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Blog: Virtues of the Hoodie

Tom KlineTom Kline

I admit, I was wrong.

For many years, I eschewed the use of a hooded sweatshirt, a.k.a. a “hoodie.”  For one, when I drive, it gets caught behind my neck and gets smashed against the seat, and I had to find a way to adjust it, so it wasn’t uncomfortably strangling my neck with the tension of an ugly necktie, right?

Recently however, I have become a convert, now seeing the full virtues of the hoodie. It’s brilliant and I just missed it for years. First, it keeps your neck warm. Second, it provides a portable hat which follows you wherever you go. (How cool is that?) Third, you have a pocket in the front which can be either a hand warmer or a key carrier or both simultaneously. It’s elegant.

Similarly, it’s time to warm to the concept of corporate governance. If you don’t have a strategy for covering your dealership, similar to the strategy of a hoodie that will cover you wherever you go, you risk being caught out in the cold unprepared. In the winter. With no coat, no gloves, no hand warmers – nothing!

We must all comply with the rules and regulations from federal and state laws. Yes, it’s like having an uncomfortable hoodie behind your neck while you are driving. I get it and I agree. Embracing the awkwardness in the short run will lead to peace of mind and relief in the long run. You must be vigilant. Specifically:

Are you training your employees on compliance matters at least monthly, or preferably twice monthly? Are the employees signing a Training Acknowledgement each time to document your efforts to stay compliant? If you don’t have time, or answered “no” to these items, then consider outsourcing this important element of your corporate governance.

Consider the Employee Handbook/Guidebook. Is it up to date? If a regulator reviewed it today, would it lead to more questions and concerns or would they see you are making a good faith effort to comply?

Do you have a full amnesty policy where employees are free to bring concerns to your attention for thorough investigation in accordance with your Compliance Program?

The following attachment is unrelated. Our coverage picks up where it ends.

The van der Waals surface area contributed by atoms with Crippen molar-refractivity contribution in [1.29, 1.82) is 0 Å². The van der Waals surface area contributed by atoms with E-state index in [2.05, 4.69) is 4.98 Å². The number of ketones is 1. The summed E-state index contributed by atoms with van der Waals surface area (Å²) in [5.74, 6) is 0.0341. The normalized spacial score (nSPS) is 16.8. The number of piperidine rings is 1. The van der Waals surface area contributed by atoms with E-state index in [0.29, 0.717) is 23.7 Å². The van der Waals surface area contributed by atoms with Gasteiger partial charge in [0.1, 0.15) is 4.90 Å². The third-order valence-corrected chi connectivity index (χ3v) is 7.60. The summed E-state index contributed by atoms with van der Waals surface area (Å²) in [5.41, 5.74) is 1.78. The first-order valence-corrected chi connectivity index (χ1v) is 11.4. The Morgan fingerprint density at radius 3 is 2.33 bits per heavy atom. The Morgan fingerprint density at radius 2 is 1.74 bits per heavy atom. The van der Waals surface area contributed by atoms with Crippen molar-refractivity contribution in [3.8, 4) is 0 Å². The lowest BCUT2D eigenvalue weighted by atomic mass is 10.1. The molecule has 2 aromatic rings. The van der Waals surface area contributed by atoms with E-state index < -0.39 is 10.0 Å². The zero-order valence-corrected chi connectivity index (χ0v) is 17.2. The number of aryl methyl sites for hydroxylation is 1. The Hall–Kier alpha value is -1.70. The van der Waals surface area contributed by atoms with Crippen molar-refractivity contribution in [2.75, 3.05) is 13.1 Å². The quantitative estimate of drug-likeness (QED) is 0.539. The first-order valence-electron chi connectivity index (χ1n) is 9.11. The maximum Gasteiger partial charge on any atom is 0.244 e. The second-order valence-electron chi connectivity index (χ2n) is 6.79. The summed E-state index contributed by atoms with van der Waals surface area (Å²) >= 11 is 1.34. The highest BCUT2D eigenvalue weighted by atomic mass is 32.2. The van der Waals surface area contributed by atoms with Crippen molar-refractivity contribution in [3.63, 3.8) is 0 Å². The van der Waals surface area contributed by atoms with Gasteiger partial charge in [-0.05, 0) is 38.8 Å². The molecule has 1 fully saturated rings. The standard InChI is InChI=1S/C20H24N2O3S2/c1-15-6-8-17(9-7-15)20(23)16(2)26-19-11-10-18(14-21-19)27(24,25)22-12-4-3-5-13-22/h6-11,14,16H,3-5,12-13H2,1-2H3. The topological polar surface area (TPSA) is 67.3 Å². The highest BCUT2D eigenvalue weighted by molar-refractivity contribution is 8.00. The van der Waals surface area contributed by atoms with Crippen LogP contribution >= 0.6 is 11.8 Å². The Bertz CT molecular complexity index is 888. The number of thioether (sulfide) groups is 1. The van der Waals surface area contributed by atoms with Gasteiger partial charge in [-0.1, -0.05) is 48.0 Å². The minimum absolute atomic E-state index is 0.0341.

Did you know that Section 8 2. of the United States Sentencing Commission considers compliance activity when judges determine sentencing and the length of jail time? You must “(1) exercise due diligence to prevent and detect criminal conduct; and (2) otherwise promote an organizational culture that encourages ethical conduct and a commitment to compliance with the law.”

By your policy of corporate governance, you need to know if there is any activity which is wasteful, fraudulent, discriminatory, or otherwise harmful to consumer safety. You should address any issue directly and specifically. Here are some prohibited practices to be avoided:

  • Payment packing
  • Falsifying information or signatures
  • Intentionally or unintentionally deceptive
  • Discrimination
  • Disclosure of (safeguarded) personal information
  • Kickbacks/bribes – receiving them or offering them
  • Harassment of any kind or nature
  • Money laundering
  • Back-dating documents
  • Odometer fraud
  • Transactions involving wrecked vehicles without proper disclosures
  • Any indication or suspicion of a “washed” title

Engaging in these practices may lead to civil penalties and in some cases, criminal charges and jail time.

Be “buttoned up” and warm. Train your employees. Make sure you cover a different compliance topic at least 12 times a year. Otherwise, it may appear you have a flippant attitude toward compliance.

Hoodies are soft, warm, and loose-fitting.  You will feel comfortable wearing them.

Knowing you have the solid policies and procedures in place, training your employees frequently, and performing your compliance activities in a pro-active way should provide versatility, comfort, and warmth … just like your favorite hoodie.

Tom Kline, a former dealership owner with 30 years of experience, specializes in solving dealership problems through risk mitigation remedies, compliance and dealership dispute desolution. Tom is lead consultant and founder of Better Vantage Point and has worked with publicly held and private dealerships.  Kline is an Endorsed Expert for the RVDA, VIADA, CIADA, and Dealership Marketing Magazine.

Tom Kline

Tom Kline, a former dealership owner with 30 years of experience, specializes in solving dealership problems through risk mitigation remedies, compliance and dealership dispute desolution. Tom is lead consultant and founder of Better Vantage Point and has worked with publicly-held and private dealerships. Kline is an Endorsed Expert for the RVDA, VIADA, CIADA, and Dealership Marketing Magazine.

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